Economist Jay Mandle raises some pertinent questions regarding the nation’s readiness for the impending changes that are likely to occur as a result of the discovery of oil in Guyana. He argues that not only will there be challenges with the changing technology and environmental issues, but the nation will be at a disadvantage in addressing these changes because much of the human capital necessary to cope successfully with them exists outside of the country. The emigration rate of highly skilled people, particularly those with “the educational and technical skills the country needs in order to provide high-level services to a technologically sophisticated industry like petroleum” is the highest in the world. Revenue gathered should be used to enlist the services of highly educated members of the Guyanese diaspora to diversify Guyana’s economy and later its pattern of residence. Similarly, Munro noted that “the country will be faced with geological, technical and managerial challenges. Guyanese and Caribbean Diaspora personnel could assist in the management and exploration of natural gas that can provide cleaner electricity in Guyana by lending their expertise and skills”.
HTAs can be instrumental in helping to fill the human resource vacuum. Effectively articulating the desire for, and facilitating Diaspora resources and building productive transnational alliances have been problematic. Guyanese-born business consultant, Cosford Roberts suggests that the Diaspora should be regarded as a full participant in the formulation of policies and delivery of professional services. The Diaspora, because of its size, continuous place attachment and emotional/identity connection to the home country, is viewed by some change advocates as a stakeholder in the national development efforts of Guyana. Of significance is the creation of opportunities for multiple Diaspora groups, regardless of ethnicity or political affiliation, to harness their resources for development in a changing home country environment. HTAs have contributed to pockets of development through the sending of remittances, but have the potential to make a more impactful imprint on sustainable development. Mandle further notes that members of the Diaspora can do more, rather than confine themselves to supplying remittances to the country. To have a transformative impact, they should act as (individual/ company) investors, mentors, and political actors, taking advantage of the opportunities that emerge for firms to become domestic sources of supply to the petroleum sector. Although HTAs can be a vanguard in this proposition, their support for other enterprises that have been the pillars of the nations’ economic base (i.e. rice, sugar and timber industries) should continue and not sacrificed nor neglected. Reflecting on the prioritizing of spending petro dollars, U.S.-based Guyanese novelist John Morris suggests that roads, water and electricity are paramount. HTA members with techno-management experience can contribute to an oversight Petro-Fund Committee spearheaded by local administrators. However, the Ministry of Foreign Affairs through its Diaspora Unit along with the planned Diaspora Engagement Center, must play a major role in establishing a meaningful engagement process.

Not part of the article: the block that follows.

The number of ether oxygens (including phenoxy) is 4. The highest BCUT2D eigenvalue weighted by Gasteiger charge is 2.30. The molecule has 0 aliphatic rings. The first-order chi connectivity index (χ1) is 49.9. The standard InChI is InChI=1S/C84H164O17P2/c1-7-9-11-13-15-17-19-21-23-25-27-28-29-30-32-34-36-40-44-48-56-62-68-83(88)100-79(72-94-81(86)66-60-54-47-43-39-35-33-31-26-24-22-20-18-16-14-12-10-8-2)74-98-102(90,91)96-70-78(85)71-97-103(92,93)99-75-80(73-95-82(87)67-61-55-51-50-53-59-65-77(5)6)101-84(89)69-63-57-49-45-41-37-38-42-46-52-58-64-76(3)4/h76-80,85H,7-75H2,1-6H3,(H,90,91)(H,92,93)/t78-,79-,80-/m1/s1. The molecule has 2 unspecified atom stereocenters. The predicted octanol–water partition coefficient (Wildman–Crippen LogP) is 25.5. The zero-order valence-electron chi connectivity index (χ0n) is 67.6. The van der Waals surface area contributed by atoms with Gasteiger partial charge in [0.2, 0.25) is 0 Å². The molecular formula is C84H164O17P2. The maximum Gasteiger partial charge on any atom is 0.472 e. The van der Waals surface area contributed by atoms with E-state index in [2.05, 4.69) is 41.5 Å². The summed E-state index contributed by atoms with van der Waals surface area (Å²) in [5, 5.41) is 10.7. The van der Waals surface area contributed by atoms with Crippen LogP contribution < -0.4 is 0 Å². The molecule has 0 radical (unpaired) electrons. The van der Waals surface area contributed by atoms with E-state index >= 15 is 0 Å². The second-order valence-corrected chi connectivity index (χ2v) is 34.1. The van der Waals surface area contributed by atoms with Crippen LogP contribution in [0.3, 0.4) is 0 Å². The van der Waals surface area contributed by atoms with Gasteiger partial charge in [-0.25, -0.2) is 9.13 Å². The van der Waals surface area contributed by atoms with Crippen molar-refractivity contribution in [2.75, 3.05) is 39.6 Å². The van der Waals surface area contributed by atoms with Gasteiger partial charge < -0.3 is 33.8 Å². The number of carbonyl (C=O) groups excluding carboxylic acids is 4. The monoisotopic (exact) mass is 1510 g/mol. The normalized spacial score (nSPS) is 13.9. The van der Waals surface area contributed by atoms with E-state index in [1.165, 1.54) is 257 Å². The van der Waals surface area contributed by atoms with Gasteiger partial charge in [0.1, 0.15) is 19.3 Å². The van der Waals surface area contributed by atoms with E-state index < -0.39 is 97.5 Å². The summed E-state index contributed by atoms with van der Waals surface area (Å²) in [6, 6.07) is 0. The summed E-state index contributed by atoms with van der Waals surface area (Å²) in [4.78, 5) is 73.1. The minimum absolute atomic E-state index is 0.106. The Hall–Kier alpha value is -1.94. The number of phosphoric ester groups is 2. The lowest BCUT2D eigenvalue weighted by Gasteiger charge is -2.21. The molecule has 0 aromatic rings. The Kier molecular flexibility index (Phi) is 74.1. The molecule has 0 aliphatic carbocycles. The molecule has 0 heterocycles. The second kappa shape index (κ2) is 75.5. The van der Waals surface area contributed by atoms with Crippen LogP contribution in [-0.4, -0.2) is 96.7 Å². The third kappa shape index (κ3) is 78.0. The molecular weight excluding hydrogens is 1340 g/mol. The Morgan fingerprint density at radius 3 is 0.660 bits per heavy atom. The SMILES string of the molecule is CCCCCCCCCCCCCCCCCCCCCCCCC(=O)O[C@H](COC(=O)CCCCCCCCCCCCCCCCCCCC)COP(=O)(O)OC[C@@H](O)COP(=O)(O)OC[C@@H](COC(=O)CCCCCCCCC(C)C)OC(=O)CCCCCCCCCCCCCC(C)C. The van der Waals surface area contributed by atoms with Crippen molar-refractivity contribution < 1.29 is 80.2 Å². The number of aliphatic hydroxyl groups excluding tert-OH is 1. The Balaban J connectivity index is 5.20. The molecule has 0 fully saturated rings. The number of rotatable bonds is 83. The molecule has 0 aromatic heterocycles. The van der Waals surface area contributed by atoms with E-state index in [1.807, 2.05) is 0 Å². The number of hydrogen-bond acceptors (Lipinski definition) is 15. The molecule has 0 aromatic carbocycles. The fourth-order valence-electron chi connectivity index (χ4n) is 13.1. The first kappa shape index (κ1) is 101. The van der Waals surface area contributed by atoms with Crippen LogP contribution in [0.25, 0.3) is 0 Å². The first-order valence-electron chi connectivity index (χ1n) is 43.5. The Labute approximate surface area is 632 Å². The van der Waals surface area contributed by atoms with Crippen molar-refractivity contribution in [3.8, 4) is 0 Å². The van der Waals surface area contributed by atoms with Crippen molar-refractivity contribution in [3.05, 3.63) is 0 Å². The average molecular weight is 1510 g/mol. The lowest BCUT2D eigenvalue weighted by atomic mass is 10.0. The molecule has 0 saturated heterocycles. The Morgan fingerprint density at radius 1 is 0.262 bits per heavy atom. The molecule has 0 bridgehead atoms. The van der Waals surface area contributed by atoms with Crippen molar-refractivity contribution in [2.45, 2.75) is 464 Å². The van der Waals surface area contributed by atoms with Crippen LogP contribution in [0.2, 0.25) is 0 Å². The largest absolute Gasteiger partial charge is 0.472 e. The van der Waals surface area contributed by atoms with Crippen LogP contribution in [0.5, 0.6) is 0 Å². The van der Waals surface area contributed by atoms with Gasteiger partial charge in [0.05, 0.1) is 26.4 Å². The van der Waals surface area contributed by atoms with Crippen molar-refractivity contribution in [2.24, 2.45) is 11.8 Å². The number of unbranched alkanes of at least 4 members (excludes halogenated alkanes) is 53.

In the efforts to manage the incipient influx of petro-dollars, stakeholders must be wary of the concomitant socio-economic and psychological pitfalls. Lessons of success and failure can be learned from the experience of other developing countries. It is also important to note that benefits will be stymied by inept and insufficient preparation, including failure to identify hidden costs. Nevertheless, HTAs can play a significant role in successful Diaspora engagement in the preparatory stages and beyond. Attachment to the homeland may have been reignited by reverse push factors (anti-immigrant rhetoric/policy) and ‘gushing’ pull factors (prospects of petro wealth) and viewing this moment as an opportunity to re-migrate or reconnect in various ways. Ultimately, Guyanese in and outside the country must exercise due diligence to spend this imminent windfall wisely turning impoverishment into prosperity. This is the opportune time for those in the home country and the Diaspora, including voluntary organizations, to use their social capital to engage through networks, norms and trust that would enable them to work together more effectively to pursue shared objectives. It has been a long, brutal journey from slavery, indentureship, colonialism and post-independence struggles. We Got Oil!